Conservation Areas

and why they're important

Michael Hammerson and Laura Sangster


Figure 1: Re-paving with Yorkstone in Derby city centre with the help of funding under the Townscape Heritage Initiative (Photo: Derby City Council)

If there was any doubt that there is immense public support for our historic environment, the BBC’s Restoration series on television demonstrated conclusively that complaints about ‘too much preservation’ or ‘an obsession with conservation’ were very definitely a misreading of the national mood. Everyone welcomes, admires and indeed wants to see good new architecture; but there is no doubt that they love their historic buildings too, and feel a sense of outrage if these are destroyed for no good reason.


Imagine what our towns and cities would look like if conservation areas had not been introduced. Magnificent Victorian industrial buildings and fine Georgian terraces torn down; open spaces lost or obscured by unsympathetic development; streetscapes cluttered with signs and barriers, or demolished. With no control on changes and development in our historic towns and cities, or older suburbs (where many conservation areas are located), the character and heritage of the places we live would have been lost.

Why does that matter? It matters because our heritage is not just about the ‘iconic’ buildings, the castles and palaces, cathedrals and large municipal buildings; or indeed not just about the single buildings which are deemed important enough to be listed. Our heritage and our sense of place – indeed our identity – is closely linked to the places and communities in which we live and work.

Conservation areas were introduced to protect that sense of place. A conservation area is ‘an area of special architectural or historic interest, the character or appearance of which it is desirable to preserve or enhance.’ They are sometimes centred on listed buildings, but not always; they can be urban or rural, include open spaces, be just a few buildings, or complete town centres – they vary enormously. There are more than 9,000 conservation areas in England alone; some say there are too many, but it is unlikely that the people who live in them would agree. They protect a neighbourhood or area, which may or may not be the setting for listed buildings. They form the basis for policies to preserve or enhance the area, and also provide a basic control over demolition of unlisted buildings, many of which can themselves be crucial to the character of the area.

The 1967 Civic Amenities Act, which first introduced the principle of conservation areas (brought in by Duncan Sandys, the founder and first president of the Civic Trust), was a key moment in the fight to champion the country’s rich heritage of historic buildings and places.


In recent years, the particular value and importance of older and historic buildings to communities has been recognised for their contribution to regeneration. Countless practical projects across the country, from major cities like Manchester to small towns such as Saltaire, have shown incontrovertibly that conservationled regeneration, often starting with the restoration of small, decaying and apparently unrescuable buildings, has been a major factor in setting in train the regeneration of seemingly terminally-depressed areas. The focus and local identity which much-loved historic buildings provide for local communities is a powerful factor in restoring civic pride and initiative. At the time of writing, the ODPM Select Committee has just published its report recognising the value of Historic Buildings in Regeneration, and there is much literature on this ever-growing aspect of regeneration - see, for example, The Heritage Dividend; Measuring the Results of English Heritage Regeneration (London,1999).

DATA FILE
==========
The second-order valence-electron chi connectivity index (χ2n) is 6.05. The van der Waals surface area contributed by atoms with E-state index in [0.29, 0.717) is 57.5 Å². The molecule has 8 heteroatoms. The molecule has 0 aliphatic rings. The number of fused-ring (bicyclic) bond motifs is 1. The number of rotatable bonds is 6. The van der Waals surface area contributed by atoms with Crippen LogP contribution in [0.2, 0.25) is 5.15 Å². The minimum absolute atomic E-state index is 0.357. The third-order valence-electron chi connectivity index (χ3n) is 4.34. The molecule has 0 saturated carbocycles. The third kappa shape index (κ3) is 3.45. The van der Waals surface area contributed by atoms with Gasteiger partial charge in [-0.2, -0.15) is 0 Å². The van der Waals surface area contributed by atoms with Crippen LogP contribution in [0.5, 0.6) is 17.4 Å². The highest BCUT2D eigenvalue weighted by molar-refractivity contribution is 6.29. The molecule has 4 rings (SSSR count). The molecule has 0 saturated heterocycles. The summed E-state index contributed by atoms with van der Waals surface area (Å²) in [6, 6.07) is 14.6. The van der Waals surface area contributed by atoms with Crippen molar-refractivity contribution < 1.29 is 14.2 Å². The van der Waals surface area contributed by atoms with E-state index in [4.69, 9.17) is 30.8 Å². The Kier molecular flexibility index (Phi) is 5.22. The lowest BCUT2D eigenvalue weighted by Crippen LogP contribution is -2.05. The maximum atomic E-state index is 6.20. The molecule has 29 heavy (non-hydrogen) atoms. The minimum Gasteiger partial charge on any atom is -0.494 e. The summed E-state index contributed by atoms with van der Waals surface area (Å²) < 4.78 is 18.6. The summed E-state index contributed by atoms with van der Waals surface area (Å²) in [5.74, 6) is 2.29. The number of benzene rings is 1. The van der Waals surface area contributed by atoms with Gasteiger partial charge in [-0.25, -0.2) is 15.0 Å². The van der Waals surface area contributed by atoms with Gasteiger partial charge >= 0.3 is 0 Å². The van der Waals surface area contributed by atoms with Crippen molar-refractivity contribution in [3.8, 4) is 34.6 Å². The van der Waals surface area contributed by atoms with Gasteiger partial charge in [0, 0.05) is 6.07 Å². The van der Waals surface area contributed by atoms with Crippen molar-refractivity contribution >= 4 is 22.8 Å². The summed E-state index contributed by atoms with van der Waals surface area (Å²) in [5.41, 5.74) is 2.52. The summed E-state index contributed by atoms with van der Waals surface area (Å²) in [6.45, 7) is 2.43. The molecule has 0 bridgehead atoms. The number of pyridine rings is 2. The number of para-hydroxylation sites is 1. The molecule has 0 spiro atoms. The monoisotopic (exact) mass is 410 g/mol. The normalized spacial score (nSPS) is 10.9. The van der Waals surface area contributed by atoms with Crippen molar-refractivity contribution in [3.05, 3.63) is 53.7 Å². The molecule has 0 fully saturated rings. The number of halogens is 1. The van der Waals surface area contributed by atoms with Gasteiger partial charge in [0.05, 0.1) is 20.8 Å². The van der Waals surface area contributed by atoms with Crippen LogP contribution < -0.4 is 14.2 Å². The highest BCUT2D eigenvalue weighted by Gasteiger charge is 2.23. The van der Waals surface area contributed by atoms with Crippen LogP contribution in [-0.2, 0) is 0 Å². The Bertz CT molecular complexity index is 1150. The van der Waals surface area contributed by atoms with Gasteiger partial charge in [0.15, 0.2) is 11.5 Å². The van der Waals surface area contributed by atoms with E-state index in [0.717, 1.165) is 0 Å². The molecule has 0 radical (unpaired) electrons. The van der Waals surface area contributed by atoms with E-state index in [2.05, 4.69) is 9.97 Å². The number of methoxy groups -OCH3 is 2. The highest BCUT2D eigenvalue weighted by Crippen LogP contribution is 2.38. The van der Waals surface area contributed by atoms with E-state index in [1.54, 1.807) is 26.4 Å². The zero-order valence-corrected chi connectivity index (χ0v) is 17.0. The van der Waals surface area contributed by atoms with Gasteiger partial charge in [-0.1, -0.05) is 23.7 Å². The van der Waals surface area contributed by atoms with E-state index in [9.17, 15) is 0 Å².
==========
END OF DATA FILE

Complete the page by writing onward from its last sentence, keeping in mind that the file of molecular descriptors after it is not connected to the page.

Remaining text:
Despite what some people think, conservation area designation is not a bureaucratic way of preventing property owners from exercising their rights to alter their buildings as they wish. Conservation areas don’t preclude development, but demand a recognition of the area’s historical value in planning that development. They certainly do not ‘fossilise’ buildings or prevent any change at all. On the contrary, it is simply a way of flagging up, both to owners and to potential buyers, that they are in, or coming to, a special area which needs care and thought if works carried out are not to diminish the appearance of the area in general, and possibly even the value of property. The estate agent and solicitor who handle the purchase of a property should ascertain, at an early stage of negotiations, whether the property is in a conservation area, so that the prospective purchaser can consider carefully whether to take on the obligations – or, to look at it more positively, the privileges – associated with being in a conservation area.


The responsibility for designating conservation areas rests with the local authority, and usually acts as a basis for the development of further conservation policies.

Within conservation areas there is normally a presumption in favour of retaining existing buildings which make a positive contribution to the character of the area. Planning controls are more extensive than normal, permitted development rights are limited, and demolition and works to trees are controlled. New development or alteration should preserve or enhance the character or appearance of the area.

Planning permission under the various Town and Country Planning Acts is needed for a range of works to buildings in conservation areas (the primary legislation is the Town and Country Planning Act 1990 and the Planning (Listed Buildings and Conservation Areas) Act 1990. The key government policy reference is Planning Policy Guidance Note 15 ‘Planning and the Historic Environment’ ). ‘Conservation Area Consent’ is needed in addition to any other town planning or listed building consents necessary - a procedure which has grown out of successive pieces of bolt-on legislation and which most people agree is cumbersome. The Government is currently considering proposals which may, by the time this directory is published, consolidate all these requirements into one overall consent regime.

In reality however, these obligations are not often onerous and are usually sensible. When considering works to a building, the first thing to find out from the local authority planning department is whether the work needs planning permission, or whether it comes under the category of minor works known as ‘permitted development,’ for which permission is not needed. The categories of permitted development are currently given in the Town and Country Planning (General Permitted Development) Order 1995 (GPDO). Local planning authorities can provide details.